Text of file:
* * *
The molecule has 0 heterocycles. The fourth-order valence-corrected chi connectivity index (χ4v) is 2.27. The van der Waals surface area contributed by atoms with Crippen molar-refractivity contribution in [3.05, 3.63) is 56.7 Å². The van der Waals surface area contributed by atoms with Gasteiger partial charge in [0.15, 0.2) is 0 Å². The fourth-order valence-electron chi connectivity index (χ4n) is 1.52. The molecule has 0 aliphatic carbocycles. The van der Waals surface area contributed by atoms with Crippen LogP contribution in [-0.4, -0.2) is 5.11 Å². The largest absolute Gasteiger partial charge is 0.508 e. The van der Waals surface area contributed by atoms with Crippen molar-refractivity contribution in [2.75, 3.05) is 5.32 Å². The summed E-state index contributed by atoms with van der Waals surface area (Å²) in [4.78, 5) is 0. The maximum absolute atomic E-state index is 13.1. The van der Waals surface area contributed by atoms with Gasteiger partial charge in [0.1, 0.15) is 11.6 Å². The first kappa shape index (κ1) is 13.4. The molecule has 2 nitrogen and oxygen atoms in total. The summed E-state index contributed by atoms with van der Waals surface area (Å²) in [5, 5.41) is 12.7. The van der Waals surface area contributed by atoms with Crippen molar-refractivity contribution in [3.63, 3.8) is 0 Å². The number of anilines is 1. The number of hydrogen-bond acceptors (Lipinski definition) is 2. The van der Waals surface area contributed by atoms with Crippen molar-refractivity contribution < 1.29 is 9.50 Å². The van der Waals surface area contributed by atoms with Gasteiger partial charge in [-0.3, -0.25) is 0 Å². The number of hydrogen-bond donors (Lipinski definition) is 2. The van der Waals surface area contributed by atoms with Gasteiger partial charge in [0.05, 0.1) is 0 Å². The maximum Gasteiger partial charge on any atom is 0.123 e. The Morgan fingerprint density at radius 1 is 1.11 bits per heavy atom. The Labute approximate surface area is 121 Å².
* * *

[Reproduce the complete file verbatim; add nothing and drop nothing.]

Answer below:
The molecule has 0 heterocycles. The fourth-order valence-corrected chi connectivity index (χ4v) is 2.27. The van der Waals surface area contributed by atoms with Crippen molar-refractivity contribution in [3.05, 3.63) is 56.7 Å². The van der Waals surface area contributed by atoms with Gasteiger partial charge in [0.15, 0.2) is 0 Å². The fourth-order valence-electron chi connectivity index (χ4n) is 1.52. The molecule has 0 aliphatic carbocycles. The van der Waals surface area contributed by atoms with Crippen LogP contribution in [-0.4, -0.2) is 5.11 Å². The largest absolute Gasteiger partial charge is 0.508 e. The van der Waals surface area contributed by atoms with Crippen molar-refractivity contribution in [2.75, 3.05) is 5.32 Å². The summed E-state index contributed by atoms with van der Waals surface area (Å²) in [4.78, 5) is 0. The maximum absolute atomic E-state index is 13.1. The van der Waals surface area contributed by atoms with Gasteiger partial charge in [0.1, 0.15) is 11.6 Å². The first kappa shape index (κ1) is 13.4. The molecule has 2 nitrogen and oxygen atoms in total. The summed E-state index contributed by atoms with van der Waals surface area (Å²) in [5, 5.41) is 12.7. The van der Waals surface area contributed by atoms with Crippen molar-refractivity contribution in [3.63, 3.8) is 0 Å². The number of anilines is 1. The number of hydrogen-bond acceptors (Lipinski definition) is 2. The van der Waals surface area contributed by atoms with Crippen molar-refractivity contribution < 1.29 is 9.50 Å². The van der Waals surface area contributed by atoms with Gasteiger partial charge in [-0.3, -0.25) is 0 Å². The number of hydrogen-bond donors (Lipinski definition) is 2. The van der Waals surface area contributed by atoms with Gasteiger partial charge in [0.05, 0.1) is 0 Å². The maximum Gasteiger partial charge on any atom is 0.123 e. The Morgan fingerprint density at radius 1 is 1.11 bits per heavy atom. The Labute approximate surface area is 121 Å².